Of the eight senators elected on a joint ticket, five were members of the Liberal Party and three were members of the Country Party. In Western Australia, the coalition parties ran on separate tickets. In South Australia and Tasmania, only the Liberal Party ran a ticket; the sole independent elected was Reg Turnbull of Tasmania. "Other" includes 2,599 votes for the Commonwealth Centre Party. Members in italics did not contest their seat at this election. For a long time, the 1961 election remained the closest Federal election in Australian history, with the Coalition being reduced to a one-seat majority; the election was decided in the seats of Bruce near Moreton near Brisbane. In Bruce, Labor's Keith Ewert led Liberal Billy Snedden on the first count, but on the second count more than two-thirds of the DLP's preferences flowed to Snedden, enough to give him the victory. However, the Coalition was not ensured of a sixth term in government until Jim Killen won Moreton by only 130 votes after receiving 93 vital Communist preferences.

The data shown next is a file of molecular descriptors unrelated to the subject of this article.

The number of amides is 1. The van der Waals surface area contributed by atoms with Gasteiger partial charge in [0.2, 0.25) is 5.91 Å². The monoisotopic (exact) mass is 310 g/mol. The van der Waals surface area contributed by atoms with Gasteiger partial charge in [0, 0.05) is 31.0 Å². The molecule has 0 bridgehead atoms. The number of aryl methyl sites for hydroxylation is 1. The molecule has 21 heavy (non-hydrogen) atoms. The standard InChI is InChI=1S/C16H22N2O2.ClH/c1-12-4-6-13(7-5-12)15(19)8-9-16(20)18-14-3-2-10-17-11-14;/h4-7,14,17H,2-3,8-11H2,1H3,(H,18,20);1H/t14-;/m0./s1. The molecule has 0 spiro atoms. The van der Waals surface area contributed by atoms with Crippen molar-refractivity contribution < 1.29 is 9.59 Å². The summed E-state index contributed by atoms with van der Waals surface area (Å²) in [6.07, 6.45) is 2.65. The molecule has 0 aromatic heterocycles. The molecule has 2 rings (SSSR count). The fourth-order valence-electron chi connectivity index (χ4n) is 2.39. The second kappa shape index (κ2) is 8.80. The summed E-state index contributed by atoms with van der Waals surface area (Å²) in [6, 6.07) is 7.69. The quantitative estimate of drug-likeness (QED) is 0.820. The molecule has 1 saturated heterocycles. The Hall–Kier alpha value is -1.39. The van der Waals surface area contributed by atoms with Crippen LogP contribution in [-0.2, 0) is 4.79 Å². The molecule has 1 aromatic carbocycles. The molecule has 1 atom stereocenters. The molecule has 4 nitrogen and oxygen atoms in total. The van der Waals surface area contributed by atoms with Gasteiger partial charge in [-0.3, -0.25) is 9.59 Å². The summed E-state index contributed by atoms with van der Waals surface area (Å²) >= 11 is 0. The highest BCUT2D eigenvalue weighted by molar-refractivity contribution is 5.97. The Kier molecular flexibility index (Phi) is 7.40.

Labor won 62 seats, the same as the Coalition. However, without Bruce, the best Labor could hope for was a hung parliament, since two of its seats were in ACT and Northern Territory. At the time, territorial MPs had limited voting rights and were not counted for the purpose of determining, to form government; the record for the closest election in Australia's history was beaten by the 2010 election, a 72-72 seat draw. The most notable casualty was Earle Page, the third-longest serving MP in Australia's history, Prime Minister, he had been the member for Cowper since 1919. Although he was 81 years old and gravely ill with lung cancer, he decided to fight his 17th general election, his Labor opponent, Frank McGuren, needed a daunting 11-point swing to win the seat, but won by a slim three-point margin on the second count. Page, too sick to campaign, died 11 days after the election without knowing he had been defeated. Candidates of the Australian federal election, 1961 Members of the Australian House of Representatives, 1961–1963 Members of the Australian Senate, 1962–1965 University of WA election results in Australia since 1890 AEC 2PP vote Prior to 1984 the AEC did not undertake a full distribution of preferences for statistical purposes.
The stored ballot papers for the 1983 election were put through this process prior to their destruction. Therefore, the figures from 1983 onwards show the actual result based on full distribution of preferences
Minister for Defence (Australia)